The stunt association I belonged to back in the 80s had been hired to do some of our Wild West Shows at a chili challenge on a dude ranch type operation. The drill was, we’d mingle in amongst the crowd as though we were just there for the chili like everyone else. It was a fine plan, and we did mostly fit in since about everyone there had gone full on cosplay cowboy for the day. WE looked like actual cowboys because we were; 3 of us were rodeo cowboys, 4 were ranch hands. The only difference that really stood out was we all wore our six shooters – Peacemakers, Navy Colts, Dragoons, etc – but for all most anyone in that crowd knew, that was just how cowboys walked around.
We did the first show at 10; the announcer directs the crowd’s attention to the stock pen for a calf branding demonstration. 3 of our guys who were actual ranch hands were in there among the dude ranch’s guys; after they roped and branded a couple of calves the other 4 of us entered the pen, and I started the fight by accusing the guys already in there of “stealing our daddy’s cattle.” It wasn’t a great idea to be firing off Hollywood blank loads around so many calves that were already having a bad morning, so we kept that first show to a fistfight (and I had Buford, my ax handle there).
I’m using Buford on him in the first picture
We were headed back to our staging area after the show when this kid, probably a first or second grader, blew right past the other guys to ask for my autograph. He held out his construction paper headband with construction paper feathers stapled on for me to sign. Thats a great feeling; I’m a natural born show-off, and I didn’t think anything could make me happier than entertaining people. A kid wanting your autograph though, that’s on a whole ‘nother plane.
So I sign it, and that kid becomes my shadow for the day; front and center at each show, and asking me questions in between. The guys were calling him my fan club. Basically any time I was out in the open I’d hear “Bama! Bama! Over here!”; I’d look over, and he’d show me his “stunt,” where he essentially grabbed his stomach like he’d been gut shot and fell to the grass.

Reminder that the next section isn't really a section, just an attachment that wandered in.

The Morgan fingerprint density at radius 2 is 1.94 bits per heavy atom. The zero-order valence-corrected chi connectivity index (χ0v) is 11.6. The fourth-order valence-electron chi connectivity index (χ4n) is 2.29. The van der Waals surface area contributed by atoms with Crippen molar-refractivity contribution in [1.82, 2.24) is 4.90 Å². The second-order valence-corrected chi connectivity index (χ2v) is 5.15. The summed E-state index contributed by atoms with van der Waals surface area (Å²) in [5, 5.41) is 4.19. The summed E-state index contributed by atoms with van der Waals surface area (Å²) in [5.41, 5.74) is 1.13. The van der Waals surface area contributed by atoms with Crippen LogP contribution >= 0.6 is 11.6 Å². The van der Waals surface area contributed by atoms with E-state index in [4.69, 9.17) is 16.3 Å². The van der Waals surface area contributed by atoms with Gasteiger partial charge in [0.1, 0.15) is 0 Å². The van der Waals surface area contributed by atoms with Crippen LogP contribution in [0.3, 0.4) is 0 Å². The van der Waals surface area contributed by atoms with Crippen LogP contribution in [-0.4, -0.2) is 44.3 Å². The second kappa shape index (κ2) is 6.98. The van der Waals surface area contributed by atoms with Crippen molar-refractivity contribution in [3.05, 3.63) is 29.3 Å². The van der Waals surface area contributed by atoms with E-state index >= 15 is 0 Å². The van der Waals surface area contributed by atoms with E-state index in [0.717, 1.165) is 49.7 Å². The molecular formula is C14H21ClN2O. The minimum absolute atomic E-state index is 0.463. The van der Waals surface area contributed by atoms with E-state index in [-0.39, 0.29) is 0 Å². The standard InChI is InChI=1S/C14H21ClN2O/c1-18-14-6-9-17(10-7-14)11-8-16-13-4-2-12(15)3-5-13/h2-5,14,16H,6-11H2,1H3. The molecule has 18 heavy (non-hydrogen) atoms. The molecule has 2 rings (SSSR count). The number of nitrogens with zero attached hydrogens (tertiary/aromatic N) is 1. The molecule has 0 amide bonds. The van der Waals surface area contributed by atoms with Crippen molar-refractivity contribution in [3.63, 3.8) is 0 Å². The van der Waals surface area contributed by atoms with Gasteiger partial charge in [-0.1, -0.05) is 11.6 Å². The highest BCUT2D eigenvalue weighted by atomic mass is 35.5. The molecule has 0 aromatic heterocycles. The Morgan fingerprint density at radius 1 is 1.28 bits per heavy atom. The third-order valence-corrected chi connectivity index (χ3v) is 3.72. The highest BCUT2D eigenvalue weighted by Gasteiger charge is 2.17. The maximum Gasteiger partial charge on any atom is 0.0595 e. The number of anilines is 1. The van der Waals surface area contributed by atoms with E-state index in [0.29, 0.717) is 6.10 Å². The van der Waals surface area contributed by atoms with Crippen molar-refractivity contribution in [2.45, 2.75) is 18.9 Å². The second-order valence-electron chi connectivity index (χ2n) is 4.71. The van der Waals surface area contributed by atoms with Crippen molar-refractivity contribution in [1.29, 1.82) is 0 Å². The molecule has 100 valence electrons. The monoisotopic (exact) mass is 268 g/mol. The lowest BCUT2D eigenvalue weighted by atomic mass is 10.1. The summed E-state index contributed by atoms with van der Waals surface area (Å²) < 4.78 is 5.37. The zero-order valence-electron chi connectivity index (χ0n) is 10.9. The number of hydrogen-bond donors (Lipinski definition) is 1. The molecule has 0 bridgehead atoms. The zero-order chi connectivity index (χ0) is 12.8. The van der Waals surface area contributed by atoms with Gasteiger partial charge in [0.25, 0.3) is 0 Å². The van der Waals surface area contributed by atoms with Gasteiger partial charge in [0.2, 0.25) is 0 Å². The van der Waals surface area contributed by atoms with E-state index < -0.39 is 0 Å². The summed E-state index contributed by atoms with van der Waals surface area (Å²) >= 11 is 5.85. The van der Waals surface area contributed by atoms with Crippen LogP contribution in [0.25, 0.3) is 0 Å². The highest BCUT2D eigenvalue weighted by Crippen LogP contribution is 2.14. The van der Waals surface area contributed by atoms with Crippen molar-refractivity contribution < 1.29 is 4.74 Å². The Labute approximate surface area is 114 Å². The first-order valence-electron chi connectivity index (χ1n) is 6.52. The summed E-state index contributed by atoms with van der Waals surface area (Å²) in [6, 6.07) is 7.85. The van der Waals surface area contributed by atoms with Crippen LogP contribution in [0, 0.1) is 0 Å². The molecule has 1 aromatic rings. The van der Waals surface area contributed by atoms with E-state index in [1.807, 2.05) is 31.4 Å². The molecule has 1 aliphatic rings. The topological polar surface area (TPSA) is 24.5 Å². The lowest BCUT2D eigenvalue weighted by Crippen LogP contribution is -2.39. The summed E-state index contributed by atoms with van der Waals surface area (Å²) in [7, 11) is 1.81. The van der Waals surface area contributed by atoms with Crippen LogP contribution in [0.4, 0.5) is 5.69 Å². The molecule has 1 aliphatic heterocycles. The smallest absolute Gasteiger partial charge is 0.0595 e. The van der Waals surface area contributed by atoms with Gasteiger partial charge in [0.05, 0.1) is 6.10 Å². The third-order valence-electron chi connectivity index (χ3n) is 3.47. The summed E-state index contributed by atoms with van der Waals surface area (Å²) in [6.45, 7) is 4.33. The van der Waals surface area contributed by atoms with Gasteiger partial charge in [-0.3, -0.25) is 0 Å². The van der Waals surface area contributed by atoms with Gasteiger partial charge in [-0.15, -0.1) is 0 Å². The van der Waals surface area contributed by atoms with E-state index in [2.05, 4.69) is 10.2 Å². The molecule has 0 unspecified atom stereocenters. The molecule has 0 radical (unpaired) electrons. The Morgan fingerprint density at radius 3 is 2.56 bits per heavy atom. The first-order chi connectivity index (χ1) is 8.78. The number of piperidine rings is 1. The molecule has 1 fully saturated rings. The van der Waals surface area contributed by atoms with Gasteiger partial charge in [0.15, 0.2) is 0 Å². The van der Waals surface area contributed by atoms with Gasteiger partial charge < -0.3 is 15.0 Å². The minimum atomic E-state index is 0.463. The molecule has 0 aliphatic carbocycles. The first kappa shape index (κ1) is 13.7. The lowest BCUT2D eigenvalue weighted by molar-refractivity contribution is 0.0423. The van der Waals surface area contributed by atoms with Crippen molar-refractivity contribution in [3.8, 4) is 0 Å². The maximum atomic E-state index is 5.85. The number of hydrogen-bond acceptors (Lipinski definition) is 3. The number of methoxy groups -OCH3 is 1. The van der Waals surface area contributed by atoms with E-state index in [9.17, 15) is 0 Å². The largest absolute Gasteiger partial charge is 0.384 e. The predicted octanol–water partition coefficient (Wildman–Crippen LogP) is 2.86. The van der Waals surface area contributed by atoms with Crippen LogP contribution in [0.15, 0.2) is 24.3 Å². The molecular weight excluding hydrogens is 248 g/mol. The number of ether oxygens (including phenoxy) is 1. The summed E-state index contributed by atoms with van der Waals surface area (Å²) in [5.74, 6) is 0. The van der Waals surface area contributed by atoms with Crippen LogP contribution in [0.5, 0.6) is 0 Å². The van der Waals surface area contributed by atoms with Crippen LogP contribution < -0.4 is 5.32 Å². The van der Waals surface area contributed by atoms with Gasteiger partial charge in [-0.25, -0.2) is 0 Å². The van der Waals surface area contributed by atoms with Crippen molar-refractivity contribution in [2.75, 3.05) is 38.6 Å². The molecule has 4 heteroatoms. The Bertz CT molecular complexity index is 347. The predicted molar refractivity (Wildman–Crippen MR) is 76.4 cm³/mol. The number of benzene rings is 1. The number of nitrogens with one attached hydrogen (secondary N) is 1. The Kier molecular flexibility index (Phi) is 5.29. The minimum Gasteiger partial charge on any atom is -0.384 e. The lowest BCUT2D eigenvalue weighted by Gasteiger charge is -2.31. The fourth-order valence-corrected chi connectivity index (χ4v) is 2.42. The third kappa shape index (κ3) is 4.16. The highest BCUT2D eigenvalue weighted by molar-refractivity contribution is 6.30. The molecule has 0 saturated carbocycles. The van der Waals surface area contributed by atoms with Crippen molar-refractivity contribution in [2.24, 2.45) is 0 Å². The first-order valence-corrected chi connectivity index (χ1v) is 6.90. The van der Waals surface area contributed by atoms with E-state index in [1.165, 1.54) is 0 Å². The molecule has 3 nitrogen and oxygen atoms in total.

It was pretty adorable, but when we were getting ready to do the final show I went over an told him, y’know, it’s cool you’re doing that HERE, but we’re trained professionals and I don’t want you doing anything like that after today. You’re a good kid, and I don’t want you getting hurt, ok? Deal?
“Yeah.. Scout’s honor?
“Scout’s honor.” I got him to shake on it.
I knew I got through to him; he kicked his next stunt up a couple notches, because he understood it was his last one. When I came out of the staging area with the other guys for the final show of the day I hear “Bama! Bama! Over here!” I look over, he hollers “You stole my daddy’s cattle” and POW! he punches some other poor unsuspecting kid right square in the mouth.
Right there on the spot I amended my “don’t try this at home” oath to include “and it really only qualifies as an official stunt when everyone involved knows it’s happening.”
This first appeared in The Havok Journal on September 7, 2020.
Bama has been a rodeo cowboy, a professional stuntman, and, for 38 years and counting, a bouncer at various biker bars and redneck rat cage juke joints through the Deep South. He makes cool stuff as Crimson Tied Paragear, using knots his Army Ranger Scoutmaster taught him at Boy Scout summer camp deep in the Okinawan boonies back in 1972.